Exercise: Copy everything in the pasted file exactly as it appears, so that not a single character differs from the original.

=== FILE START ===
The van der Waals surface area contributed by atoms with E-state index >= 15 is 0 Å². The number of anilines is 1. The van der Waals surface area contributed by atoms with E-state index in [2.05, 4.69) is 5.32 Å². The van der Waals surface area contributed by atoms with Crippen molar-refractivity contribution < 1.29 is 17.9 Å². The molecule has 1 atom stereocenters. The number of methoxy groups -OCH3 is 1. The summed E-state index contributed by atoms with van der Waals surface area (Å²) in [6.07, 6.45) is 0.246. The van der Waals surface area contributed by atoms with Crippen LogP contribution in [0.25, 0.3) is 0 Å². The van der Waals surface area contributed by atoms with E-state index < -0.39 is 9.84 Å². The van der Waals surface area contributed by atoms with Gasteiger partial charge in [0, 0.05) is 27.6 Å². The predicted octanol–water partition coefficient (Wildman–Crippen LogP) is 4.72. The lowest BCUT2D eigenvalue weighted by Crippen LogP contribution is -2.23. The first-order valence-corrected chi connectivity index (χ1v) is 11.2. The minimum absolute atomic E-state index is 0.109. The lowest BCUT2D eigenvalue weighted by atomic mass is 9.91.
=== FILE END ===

The van der Waals surface area contributed by atoms with E-state index >= 15 is 0 Å². The number of anilines is 1. The van der Waals surface area contributed by atoms with E-state index in [2.05, 4.69) is 5.32 Å². The van der Waals surface area contributed by atoms with Crippen molar-refractivity contribution < 1.29 is 17.9 Å². The molecule has 1 atom stereocenters. The number of methoxy groups -OCH3 is 1. The summed E-state index contributed by atoms with van der Waals surface area (Å²) in [6.07, 6.45) is 0.246. The van der Waals surface area contributed by atoms with Crippen LogP contribution in [0.25, 0.3) is 0 Å². The van der Waals surface area contributed by atoms with E-state index < -0.39 is 9.84 Å². The van der Waals surface area contributed by atoms with Gasteiger partial charge in [0, 0.05) is 27.6 Å². The predicted octanol–water partition coefficient (Wildman–Crippen LogP) is 4.72. The lowest BCUT2D eigenvalue weighted by Crippen LogP contribution is -2.23. The first-order valence-corrected chi connectivity index (χ1v) is 11.2. The minimum absolute atomic E-state index is 0.109. The lowest BCUT2D eigenvalue weighted by atomic mass is 9.91.